Taking the necessary steps to assess a candidate before, during, and after the interview is essential in saving your company time and money. The person you’ve got your eyes on for your opening may possess all of the skills needed to excel in the position, but their compatibility with the culture of your workplace should be just as high on your list of things to consider. Here are some ways in which you can make sure that your next hire will take your company to new heights and enjoy their environment.
Assess your company’s culture.
To determine if a candidate will be compatible with your organization’s culture, you’ll have to have a clear idea of what your culture is. A company’s culture is defined as the shared values, attitudes, behaviors, and standards that make up a work environment. One of the ways you can get an idea of what that means for your company is to conduct a survey of your current employees to receive feedback on how they would describe the office atmosphere and, additionally, what they may like and dislike about working there. Here are some key attributes that define the culture of a workplace that you can use to assess your current work environment.
Find out the candidates’ ideal work environment.
It may be tempting to sell your company to the right candidate, but before you go on about why you think your office would be a great place to work, start by giving the candidate the space to share what kind of environment they’d like to experience. You can begin this conversation by asking them what they valued or found unpleasant about their previous workplaces.
Involve other team members in the process.
Involving team members in the hiring process is a great way to gauge how well a candidate will fit in the office because the candidate will get a chance to interact with the people they’ll spend the majority of their time with. Involving multiple people also creates a sense of unity and bonding among existing and new employees. You’ll also have diversified inputs that may contribute to your final hiring decision.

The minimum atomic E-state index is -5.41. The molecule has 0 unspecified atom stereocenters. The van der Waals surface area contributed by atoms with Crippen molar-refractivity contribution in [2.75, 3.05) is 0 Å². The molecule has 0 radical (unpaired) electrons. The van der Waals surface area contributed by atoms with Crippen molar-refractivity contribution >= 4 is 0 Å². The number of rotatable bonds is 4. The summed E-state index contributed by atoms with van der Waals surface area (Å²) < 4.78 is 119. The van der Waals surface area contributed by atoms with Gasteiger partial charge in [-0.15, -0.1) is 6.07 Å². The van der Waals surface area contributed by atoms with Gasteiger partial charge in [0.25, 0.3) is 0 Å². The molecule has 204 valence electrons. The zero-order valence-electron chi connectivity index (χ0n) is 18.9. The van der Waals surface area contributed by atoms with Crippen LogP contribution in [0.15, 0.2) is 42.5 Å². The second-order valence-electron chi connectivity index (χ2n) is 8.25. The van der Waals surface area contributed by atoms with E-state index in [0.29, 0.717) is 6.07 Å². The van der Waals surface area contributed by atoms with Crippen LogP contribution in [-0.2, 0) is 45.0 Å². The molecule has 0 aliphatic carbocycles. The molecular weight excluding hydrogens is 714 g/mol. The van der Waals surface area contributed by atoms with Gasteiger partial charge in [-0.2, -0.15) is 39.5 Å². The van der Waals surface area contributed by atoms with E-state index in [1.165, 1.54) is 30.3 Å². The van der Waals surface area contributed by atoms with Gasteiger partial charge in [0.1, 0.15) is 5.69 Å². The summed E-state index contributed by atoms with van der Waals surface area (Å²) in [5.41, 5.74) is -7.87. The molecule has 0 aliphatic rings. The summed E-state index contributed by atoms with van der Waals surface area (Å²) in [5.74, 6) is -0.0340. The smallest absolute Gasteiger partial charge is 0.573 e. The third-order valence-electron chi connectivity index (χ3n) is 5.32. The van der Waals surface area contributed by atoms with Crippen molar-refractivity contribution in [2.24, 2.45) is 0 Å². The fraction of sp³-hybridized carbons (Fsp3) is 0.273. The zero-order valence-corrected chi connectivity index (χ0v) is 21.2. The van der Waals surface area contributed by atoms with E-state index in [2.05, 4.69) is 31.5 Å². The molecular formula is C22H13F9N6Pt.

Assess how the candidate measures up to successful employees.
If your company doesn’t already have a baseline for potential candidates, using employee assessments of your most successful employees is a great way to start building a shortlist of requirements that your candidate should possess.
Find out their goals and passions.
The goals and passions of a candidate are essential to know because this will tell you many things about what they value and how they get along with others. Knowing where the candidate’s passion lies will also help you find out if they will be happy there long term and if they can be committed to your company. The last thing you want is someone who sees your company as simply a means to make a living. Asking questions that reveal your candidate’s goals will increase your likelihood of hiring someone who will contribute to your organization’s mission.
Give them a relevant task to complete.
Giving the interviewee a task to complete gives you a chance to put the information on their resume to the test. Give the candidate something they would likely have to do regularly at your company with a program they have experience with.
Take the candidate out of the office.
Just as involving your current employees in the interview process is a great way to give your potential new hire a chance to interact with their potential coworkers, giving them a chance to get out of the office takes the experience up a notch. Particularly if your company values after-work outings, getting a preview of how a candidate gets along is a fantastic idea.
Give a behavioral assessment.
Lastly, behavioral assessments can be to your advantage because they’ll aid in identifying particular traits that you desire in your workplace; they can help predict the future success of your potential new employee and determine how they will fit in culturally.
We hope that these tips will help you in your next round of interviews; here is a quick recap of how to determine how someone will fit into your work environment:
- Assess your company’s culture.
- Involve other team members in the process.
- Assess how the candidate measures up to successful employees.
- Find out their goals and passions.
- Give them a relevant task to complete.
- Take the candidate out of the office.
- Give a behavioral assessment.